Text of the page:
This Week in Biotech

With the SPDR S&P Biotech Index up 43% over the trailing-12-month period, it's evident that investment dollars are willingly flowing into the biotech sector. Keeping that in mind, let's have a look at some of the rulings, studies, and companies that made waves in the sector last week.

If there was a theme this week, it was that the majority of the big moves went to small-cap biotechs. As is tradition, let's look at some of the most encouraging stories of the week to start.

Ending on a positive note
Perhaps nothing was more of a confidence booster for Zogenix shareholders than the announcement on Friday that the Food and Drug Administration had approved Zohydro ER for the treatment of chronic severe pain management. Zohydro ER is an alternative to Vicodin in that it doesn't contain acetaminophen, so it could serve a decent-sized niche of chronic pain suffers. The real surprise was the approval itself given that the FDA's advisory panel voted 11-2 against recommending Zohydro ER for approval due to concerns about the potential for abuse of the drug. The FDA, in a rare move, went against this recommendation, but did require Zogenix to complete a post-approval addiction study. This approval, assuming a successful drug launch, could go a long way to reducing Zogenix's current cash burn rate. Shares gained 32% on the week.

Despite ending the week about 2% lower, Immunomedics also delivered a shot of good news into the arms of shareholders on Wednesday when it announced positive early-stage clinical results for 90-Y clivatuzumab tetraxan in combination with a low dose of Eli Lilly's Gemzar as a treatment for advanced pancreatic cancer. According to the press release, patients that were given multiple rounds of this combination of drugs demonstrated a median overall survival of five months. This may not sound like a lot, but as a third-line therapy most metastatic pancreatic patients tend to survive only a month or two, so this is discernible progress.

Finally, the one large cap newsmaker among a sea of small-cap movers making waves this week was Gilead Sciences , which had sofosbuvir, its oral experimental hepatitis-C drug, reviewed by the FDA's advisory panel on Friday. Unsurprisingly, given just how well sofosbuvir outperformed the existing therapies in a myriad of hep-C genotypes, the panel voted unanimously, 15-0, in favor of recommending approval for sofosbuvir in genotypes 1 through 4. The move could probably facilitate a quicker review by the FDA and should set Gilead up for a smooth start to sales if approved.

However, as you might have suspected, it wasn't all peaches and cream among the biotech sector this week.

He said, she said ...
Osiris Therapeutics
had what can only be described best as an "odd week" after it announced on Monday a pathway between it and the FDA for its lead product, Grafix, to obtain a biologics licensing application. Some investors assumed based on this press release that this would mean Grafix would be pulled from the market in the interim until it obtained its BLA. However, Osiris clarified in an additional press release on Thursday that Grafix, which aids in the healing of acute and diabetic foot ulcers, will continue to be sold, and the BLA will only further expand the claims Osiris can make about Grafix, which should allow for better differentiation between other diabetic-ulcer wound-closing therapies. In other words, despite the double-digit weekly decline, there's not much to be seen here.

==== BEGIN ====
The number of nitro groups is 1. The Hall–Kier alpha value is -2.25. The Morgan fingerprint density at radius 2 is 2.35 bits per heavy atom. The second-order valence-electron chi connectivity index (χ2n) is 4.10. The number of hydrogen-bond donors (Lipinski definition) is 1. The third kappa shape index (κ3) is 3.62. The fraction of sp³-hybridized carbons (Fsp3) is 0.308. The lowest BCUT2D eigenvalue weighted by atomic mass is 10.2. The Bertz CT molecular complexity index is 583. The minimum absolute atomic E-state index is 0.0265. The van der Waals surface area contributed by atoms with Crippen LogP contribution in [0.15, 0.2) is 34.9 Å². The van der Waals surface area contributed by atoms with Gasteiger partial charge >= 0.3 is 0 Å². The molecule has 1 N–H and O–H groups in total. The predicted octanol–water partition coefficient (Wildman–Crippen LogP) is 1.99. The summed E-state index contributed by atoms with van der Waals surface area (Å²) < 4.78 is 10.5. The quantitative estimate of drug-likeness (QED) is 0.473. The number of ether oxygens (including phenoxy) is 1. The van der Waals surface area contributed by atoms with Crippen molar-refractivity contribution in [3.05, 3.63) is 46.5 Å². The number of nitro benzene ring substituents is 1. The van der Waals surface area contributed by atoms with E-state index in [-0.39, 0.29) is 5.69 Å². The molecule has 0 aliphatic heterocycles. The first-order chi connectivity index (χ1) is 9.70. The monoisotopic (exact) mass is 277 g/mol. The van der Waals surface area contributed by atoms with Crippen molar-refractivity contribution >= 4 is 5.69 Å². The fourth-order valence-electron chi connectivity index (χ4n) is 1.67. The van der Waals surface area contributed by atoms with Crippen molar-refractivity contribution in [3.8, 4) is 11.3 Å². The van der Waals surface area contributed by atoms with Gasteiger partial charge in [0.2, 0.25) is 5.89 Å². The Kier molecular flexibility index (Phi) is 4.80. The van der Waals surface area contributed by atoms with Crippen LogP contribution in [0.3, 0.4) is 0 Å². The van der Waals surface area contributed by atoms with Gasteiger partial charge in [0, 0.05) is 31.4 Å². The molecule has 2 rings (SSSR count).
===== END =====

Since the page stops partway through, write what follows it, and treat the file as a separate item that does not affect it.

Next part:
The disaster du jour
This week's disaster du jour goes to Repros Therapeutics , which fell 27% after it announced that it will delay for a few months its new drug application filing for Androxal for the treatment of male hypogonadism. The reason for the delay, as noted in the press release, is that the FDA would like a year's worth of data to determine the efficacy of the highest dose of Androxal compared to the existing testosterone therapies currently on the market. While investors took this as an opportunity to crush shares, it could represent a great buying opportunity as the FDA's request for additional data could give Repros' drug a chance to significantly outperform its peers in the two additional trials it's running. If that does occur, the FDA has noted that it would possibly give Androxal a priority review.

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Fool contributor Sean Williams has no material interest in any companies mentioned in this article. You can follow him on CAPS under the screen name TMFUltraLong, track every pick he makes under the screen name TrackUltraLong, and check him out on Twitter, where he goes by the handle @TMFUltraLong.The Motley Fool recommends Gilead Sciences. Try any of our Foolish newsletter services free for 30 days. We Fools don't all hold the same opinions, but we all believe that considering a diverse range of insights makes us better investors. The Motley Fool has a disclosure policy.

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